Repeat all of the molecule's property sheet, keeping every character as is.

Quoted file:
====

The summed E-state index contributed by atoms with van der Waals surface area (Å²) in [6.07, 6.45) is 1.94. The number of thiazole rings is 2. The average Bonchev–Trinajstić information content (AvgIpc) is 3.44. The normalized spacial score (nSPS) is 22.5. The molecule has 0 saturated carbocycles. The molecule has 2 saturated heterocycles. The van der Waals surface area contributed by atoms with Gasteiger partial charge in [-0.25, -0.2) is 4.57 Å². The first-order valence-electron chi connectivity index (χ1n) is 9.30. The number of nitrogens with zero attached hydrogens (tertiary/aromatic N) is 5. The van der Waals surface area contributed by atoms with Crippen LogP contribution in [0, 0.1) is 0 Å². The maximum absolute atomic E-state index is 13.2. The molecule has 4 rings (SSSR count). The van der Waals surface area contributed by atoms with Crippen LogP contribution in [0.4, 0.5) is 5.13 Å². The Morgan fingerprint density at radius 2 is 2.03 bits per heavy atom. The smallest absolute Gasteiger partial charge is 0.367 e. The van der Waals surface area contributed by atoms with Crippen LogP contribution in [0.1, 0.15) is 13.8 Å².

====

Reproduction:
The summed E-state index contributed by atoms with van der Waals surface area (Å²) in [6.07, 6.45) is 1.94. The number of thiazole rings is 2. The average Bonchev–Trinajstić information content (AvgIpc) is 3.44. The normalized spacial score (nSPS) is 22.5. The molecule has 0 saturated carbocycles. The molecule has 2 saturated heterocycles. The van der Waals surface area contributed by atoms with Gasteiger partial charge in [-0.25, -0.2) is 4.57 Å². The first-order valence-electron chi connectivity index (χ1n) is 9.30. The number of nitrogens with zero attached hydrogens (tertiary/aromatic N) is 5. The van der Waals surface area contributed by atoms with Crippen LogP contribution in [0, 0.1) is 0 Å². The maximum absolute atomic E-state index is 13.2. The molecule has 4 rings (SSSR count). The van der Waals surface area contributed by atoms with Crippen LogP contribution in [0.4, 0.5) is 5.13 Å². The Morgan fingerprint density at radius 2 is 2.03 bits per heavy atom. The smallest absolute Gasteiger partial charge is 0.367 e. The van der Waals surface area contributed by atoms with Crippen LogP contribution in [0.1, 0.15) is 13.8 Å².